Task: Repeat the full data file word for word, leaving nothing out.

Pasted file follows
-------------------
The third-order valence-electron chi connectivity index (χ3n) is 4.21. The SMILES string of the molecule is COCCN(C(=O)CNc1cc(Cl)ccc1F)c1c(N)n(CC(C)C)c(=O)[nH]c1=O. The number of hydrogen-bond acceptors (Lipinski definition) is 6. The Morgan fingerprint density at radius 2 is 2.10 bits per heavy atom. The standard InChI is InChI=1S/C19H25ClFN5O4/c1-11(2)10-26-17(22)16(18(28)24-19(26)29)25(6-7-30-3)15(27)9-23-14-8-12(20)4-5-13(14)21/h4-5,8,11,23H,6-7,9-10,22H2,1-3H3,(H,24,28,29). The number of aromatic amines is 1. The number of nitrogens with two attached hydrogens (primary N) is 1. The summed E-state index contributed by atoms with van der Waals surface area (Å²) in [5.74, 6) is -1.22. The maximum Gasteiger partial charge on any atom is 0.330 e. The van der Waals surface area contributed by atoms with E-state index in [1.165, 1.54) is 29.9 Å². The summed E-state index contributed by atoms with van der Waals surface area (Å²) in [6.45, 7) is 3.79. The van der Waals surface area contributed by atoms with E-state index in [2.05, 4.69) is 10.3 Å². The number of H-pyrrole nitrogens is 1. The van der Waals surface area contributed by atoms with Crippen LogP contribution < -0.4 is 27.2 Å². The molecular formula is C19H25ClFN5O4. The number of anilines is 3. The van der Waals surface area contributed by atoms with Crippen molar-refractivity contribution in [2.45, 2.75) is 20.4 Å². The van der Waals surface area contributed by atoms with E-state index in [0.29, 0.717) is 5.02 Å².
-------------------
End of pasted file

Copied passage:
The third-order valence-electron chi connectivity index (χ3n) is 4.21. The SMILES string of the molecule is COCCN(C(=O)CNc1cc(Cl)ccc1F)c1c(N)n(CC(C)C)c(=O)[nH]c1=O. The number of hydrogen-bond acceptors (Lipinski definition) is 6. The Morgan fingerprint density at radius 2 is 2.10 bits per heavy atom. The standard InChI is InChI=1S/C19H25ClFN5O4/c1-11(2)10-26-17(22)16(18(28)24-19(26)29)25(6-7-30-3)15(27)9-23-14-8-12(20)4-5-13(14)21/h4-5,8,11,23H,6-7,9-10,22H2,1-3H3,(H,24,28,29). The number of aromatic amines is 1. The number of nitrogens with two attached hydrogens (primary N) is 1. The summed E-state index contributed by atoms with van der Waals surface area (Å²) in [5.74, 6) is -1.22. The maximum Gasteiger partial charge on any atom is 0.330 e. The van der Waals surface area contributed by atoms with E-state index in [1.165, 1.54) is 29.9 Å². The summed E-state index contributed by atoms with van der Waals surface area (Å²) in [6.45, 7) is 3.79. The van der Waals surface area contributed by atoms with E-state index in [2.05, 4.69) is 10.3 Å². The number of H-pyrrole nitrogens is 1. The van der Waals surface area contributed by atoms with Crippen LogP contribution < -0.4 is 27.2 Å². The molecular formula is C19H25ClFN5O4. The number of anilines is 3. The van der Waals surface area contributed by atoms with Crippen molar-refractivity contribution in [2.45, 2.75) is 20.4 Å². The van der Waals surface area contributed by atoms with E-state index in [0.29, 0.717) is 5.02 Å².